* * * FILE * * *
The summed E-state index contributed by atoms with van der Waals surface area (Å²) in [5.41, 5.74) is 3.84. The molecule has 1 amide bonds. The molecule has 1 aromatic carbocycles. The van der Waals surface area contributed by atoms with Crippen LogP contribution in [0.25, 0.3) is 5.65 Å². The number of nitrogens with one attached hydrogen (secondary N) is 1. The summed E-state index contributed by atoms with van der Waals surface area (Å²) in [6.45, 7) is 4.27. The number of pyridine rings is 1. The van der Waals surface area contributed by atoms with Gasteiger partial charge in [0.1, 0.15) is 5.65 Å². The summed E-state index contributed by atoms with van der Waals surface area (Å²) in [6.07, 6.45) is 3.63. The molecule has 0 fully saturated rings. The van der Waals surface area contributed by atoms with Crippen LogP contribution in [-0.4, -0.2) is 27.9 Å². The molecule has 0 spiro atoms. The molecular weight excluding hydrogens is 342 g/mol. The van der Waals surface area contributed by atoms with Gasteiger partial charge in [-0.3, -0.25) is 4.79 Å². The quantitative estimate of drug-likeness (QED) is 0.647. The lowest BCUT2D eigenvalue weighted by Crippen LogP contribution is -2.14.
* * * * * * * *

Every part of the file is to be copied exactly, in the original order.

The summed E-state index contributed by atoms with van der Waals surface area (Å²) in [5.41, 5.74) is 3.84. The molecule has 1 amide bonds. The molecule has 1 aromatic carbocycles. The van der Waals surface area contributed by atoms with Crippen LogP contribution in [0.25, 0.3) is 5.65 Å². The number of nitrogens with one attached hydrogen (secondary N) is 1. The summed E-state index contributed by atoms with van der Waals surface area (Å²) in [6.45, 7) is 4.27. The number of pyridine rings is 1. The van der Waals surface area contributed by atoms with Gasteiger partial charge in [0.1, 0.15) is 5.65 Å². The summed E-state index contributed by atoms with van der Waals surface area (Å²) in [6.07, 6.45) is 3.63. The molecule has 0 fully saturated rings. The van der Waals surface area contributed by atoms with Crippen LogP contribution in [-0.4, -0.2) is 27.9 Å². The molecule has 0 spiro atoms. The molecular weight excluding hydrogens is 342 g/mol. The van der Waals surface area contributed by atoms with Gasteiger partial charge in [-0.3, -0.25) is 4.79 Å². The quantitative estimate of drug-likeness (QED) is 0.647. The lowest BCUT2D eigenvalue weighted by Crippen LogP contribution is -2.14.